I don’t remember the moment the spark was lit, possibly because it was so long ago. I suspect the moment two X chromosomes fused and deemed me female, was the moment the flame flickered into life.
For 40 years it has been a slow burn, with the exception of four years in my late teens / early twenties when I discovered Women’s Studies at university. Sylvia Plath’s The Bell Jar and Laura Mulvey’s essay on The Male Gaze were profoundly life changing. I even wrote my Honours thesis on Angela Carter, and her subversion of patriarchal gender norms in her fiction.
But it was all a bit of a theoretical exercise.
It is easy to parrot feminist theory and rage against the patriarchy while reading the current issue of Elle Dit in the safety of the Women’s Room.
It is another to leave the liberal, free thinking borders of the university and cross the road and exist in the “real world” as a young woman.
As a 19 year old who desperately needed to keep my Christmas casual job, I was in no position to stand up to the Santa who kept entreating myself and my fellow elves to sit on his lap, or try to pull down our elf costumes.
At 20, I simply smiled politely at the knob cloud at an engraving booth in the city who gifted me with this enchanting conversational gem:
Me: “Hi, how much do you charge?”
Knob cloud: “For what, love?”
Me: “Um, for engraving. I mean, is it per letter?”
Knob cloud: “Oh (chuckles heartily). I thought you meant making love”
What the actual fuck?
When I was 21, I was chastised by the football coach at the school I was teaching at, telling me I was “making the boys soft” and “sucking the toughness out of them”, presumably simply by existing as a young woman in a heavily male-dominated environment.
Each time, I was rescued by other people: Santa was sacked, my boyfriend gave the knob cloud a mouthful, and coach was forced to write me a letter of apology.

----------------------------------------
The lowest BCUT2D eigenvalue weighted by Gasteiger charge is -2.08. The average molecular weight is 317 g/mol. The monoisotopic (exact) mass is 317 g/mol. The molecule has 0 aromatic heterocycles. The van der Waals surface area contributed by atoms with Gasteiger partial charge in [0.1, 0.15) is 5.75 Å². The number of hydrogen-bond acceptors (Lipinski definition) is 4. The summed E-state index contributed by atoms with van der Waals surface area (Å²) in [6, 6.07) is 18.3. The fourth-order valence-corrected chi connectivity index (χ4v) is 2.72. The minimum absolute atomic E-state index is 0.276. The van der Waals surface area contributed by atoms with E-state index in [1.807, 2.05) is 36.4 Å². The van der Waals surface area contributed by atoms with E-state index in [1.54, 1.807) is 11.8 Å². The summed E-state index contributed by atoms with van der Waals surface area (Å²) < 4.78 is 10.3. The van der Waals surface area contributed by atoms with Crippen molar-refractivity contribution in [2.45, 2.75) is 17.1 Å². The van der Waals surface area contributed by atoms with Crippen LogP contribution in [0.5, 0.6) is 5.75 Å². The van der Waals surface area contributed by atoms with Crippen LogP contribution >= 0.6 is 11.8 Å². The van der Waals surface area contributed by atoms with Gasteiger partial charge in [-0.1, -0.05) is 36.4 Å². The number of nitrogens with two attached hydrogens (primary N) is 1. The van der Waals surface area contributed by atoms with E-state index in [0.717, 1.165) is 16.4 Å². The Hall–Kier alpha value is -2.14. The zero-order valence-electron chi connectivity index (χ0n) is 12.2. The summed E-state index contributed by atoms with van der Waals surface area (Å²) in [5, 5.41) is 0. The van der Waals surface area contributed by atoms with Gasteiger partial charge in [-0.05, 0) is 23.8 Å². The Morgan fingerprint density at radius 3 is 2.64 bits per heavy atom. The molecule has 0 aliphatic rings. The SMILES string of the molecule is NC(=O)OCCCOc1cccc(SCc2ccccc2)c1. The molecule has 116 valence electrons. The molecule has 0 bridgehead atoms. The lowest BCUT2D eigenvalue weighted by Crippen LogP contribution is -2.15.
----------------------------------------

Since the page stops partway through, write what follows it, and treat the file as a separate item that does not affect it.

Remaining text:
So yes, fucking #MeToo
But now, I want to say, I’m ready to #BeMyOwnFuckingHero
There is a fire inside of me.
The slow burn has turned into a bonfire.
A combination of my age, the momentum of the #MeToo movement, and the “outing” of celebrity after celebrity who have felt it is ok to use their fame, their influence, their gender, to exert power over women and intimidate, harass and ultimately assault them has me seeing red.
No longer do I need anyone to come to my rescue.
I will be my own hero.
I will call men out on their unacceptable behaviour. I will not smile meekly and try not to make a fuss. If a fuss is warranted, expect this rage bubbling inside me to rain down on your head. So much rage.
I will not laugh it off. I will not make excuses for any man based on his ignorance or his age or his “sense of humour”. A dirty old perv with a sense of humour is still a dirty old perv.
I will fulfil my role in the sisterhood: to lift other women up.
Support them when they need it.
Be their rescuer if they need it.
Although, I suspect my wonder woman wrist cuffs won’t get much use because I see it in the women all around me: in the supermarket, at school pick up, at sports training. Women of all ages, shapes and sizes, with a fire in their belly; flames flickering in their eyes.
I am not alone.
We are fed up.
We will not be silent.
We will support each other, lift each other up and link arms as we collectively say: #NoMore.
There is a fire inside of me, and it is spreading like wildfire…
Kate is a busy 40(ish) year old mum of two fantastic humans, and wife of another pretty awesome human. She writes because it feeds her soul, and she finds it as necessary as breathing.
You can find her very candid perspective on life and motherhood over on Facebook at Musings of a Footy Mum.
Why are we doing this thing? Because there’s enough noise in the world telling women what we ‘should’ be doing.
We should parent more consciously, but not be helicopter parents. We should take care of our bodies, but not be vain. We should make boys pay, but demand equal rights. We should dress appropriately, but also be confident in our skin, wear what we want, but not be provocative, oh and please feel comfortable in the world’s skimpiest school bathers but then wear your jeans to the formal because last year the boys looked up the girls’ skirts and so you’ll have to be the ones to modify your behaviour. Yeah. No.
We are a mother and daughter writing team who launched a platform for women 14 – 104. Women who need to read stories of daring. Women who need to write them.
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